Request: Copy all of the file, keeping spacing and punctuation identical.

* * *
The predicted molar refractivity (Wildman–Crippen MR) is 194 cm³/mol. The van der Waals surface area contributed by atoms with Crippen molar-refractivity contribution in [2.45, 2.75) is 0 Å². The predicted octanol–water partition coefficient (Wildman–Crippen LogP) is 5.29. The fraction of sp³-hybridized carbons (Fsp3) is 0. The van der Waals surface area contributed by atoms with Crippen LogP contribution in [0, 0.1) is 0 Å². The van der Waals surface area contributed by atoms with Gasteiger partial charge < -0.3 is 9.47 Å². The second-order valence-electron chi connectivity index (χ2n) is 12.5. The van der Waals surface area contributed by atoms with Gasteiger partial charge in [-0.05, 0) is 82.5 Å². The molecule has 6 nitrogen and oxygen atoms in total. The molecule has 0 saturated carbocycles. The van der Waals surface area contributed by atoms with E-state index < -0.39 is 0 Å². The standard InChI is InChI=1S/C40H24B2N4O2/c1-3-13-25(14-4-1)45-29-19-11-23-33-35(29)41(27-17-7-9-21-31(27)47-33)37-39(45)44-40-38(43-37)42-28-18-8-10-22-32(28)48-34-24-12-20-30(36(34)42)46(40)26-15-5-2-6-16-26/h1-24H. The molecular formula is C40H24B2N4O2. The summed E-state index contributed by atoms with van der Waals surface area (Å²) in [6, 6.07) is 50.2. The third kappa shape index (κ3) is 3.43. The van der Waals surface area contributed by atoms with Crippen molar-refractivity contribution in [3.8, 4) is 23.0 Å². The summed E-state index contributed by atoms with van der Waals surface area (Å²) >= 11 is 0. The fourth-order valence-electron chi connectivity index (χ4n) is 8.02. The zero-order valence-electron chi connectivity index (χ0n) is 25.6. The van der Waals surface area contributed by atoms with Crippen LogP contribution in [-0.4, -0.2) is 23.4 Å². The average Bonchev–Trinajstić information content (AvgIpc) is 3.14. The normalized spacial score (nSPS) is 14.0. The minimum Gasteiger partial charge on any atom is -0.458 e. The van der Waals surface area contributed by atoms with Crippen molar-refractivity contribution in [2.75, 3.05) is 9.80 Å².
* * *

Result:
The predicted molar refractivity (Wildman–Crippen MR) is 194 cm³/mol. The van der Waals surface area contributed by atoms with Crippen molar-refractivity contribution in [2.45, 2.75) is 0 Å². The predicted octanol–water partition coefficient (Wildman–Crippen LogP) is 5.29. The fraction of sp³-hybridized carbons (Fsp3) is 0. The van der Waals surface area contributed by atoms with Crippen LogP contribution in [0, 0.1) is 0 Å². The van der Waals surface area contributed by atoms with Gasteiger partial charge < -0.3 is 9.47 Å². The second-order valence-electron chi connectivity index (χ2n) is 12.5. The van der Waals surface area contributed by atoms with Gasteiger partial charge in [-0.05, 0) is 82.5 Å². The molecule has 6 nitrogen and oxygen atoms in total. The molecule has 0 saturated carbocycles. The van der Waals surface area contributed by atoms with E-state index < -0.39 is 0 Å². The standard InChI is InChI=1S/C40H24B2N4O2/c1-3-13-25(14-4-1)45-29-19-11-23-33-35(29)41(27-17-7-9-21-31(27)47-33)37-39(45)44-40-38(43-37)42-28-18-8-10-22-32(28)48-34-24-12-20-30(36(34)42)46(40)26-15-5-2-6-16-26/h1-24H. The molecular formula is C40H24B2N4O2. The summed E-state index contributed by atoms with van der Waals surface area (Å²) in [6, 6.07) is 50.2. The third kappa shape index (κ3) is 3.43. The van der Waals surface area contributed by atoms with Crippen molar-refractivity contribution in [3.8, 4) is 23.0 Å². The summed E-state index contributed by atoms with van der Waals surface area (Å²) >= 11 is 0. The fourth-order valence-electron chi connectivity index (χ4n) is 8.02. The zero-order valence-electron chi connectivity index (χ0n) is 25.6. The van der Waals surface area contributed by atoms with Crippen LogP contribution in [-0.4, -0.2) is 23.4 Å². The average Bonchev–Trinajstić information content (AvgIpc) is 3.14. The normalized spacial score (nSPS) is 14.0. The minimum Gasteiger partial charge on any atom is -0.458 e. The van der Waals surface area contributed by atoms with Crippen molar-refractivity contribution in [2.75, 3.05) is 9.80 Å².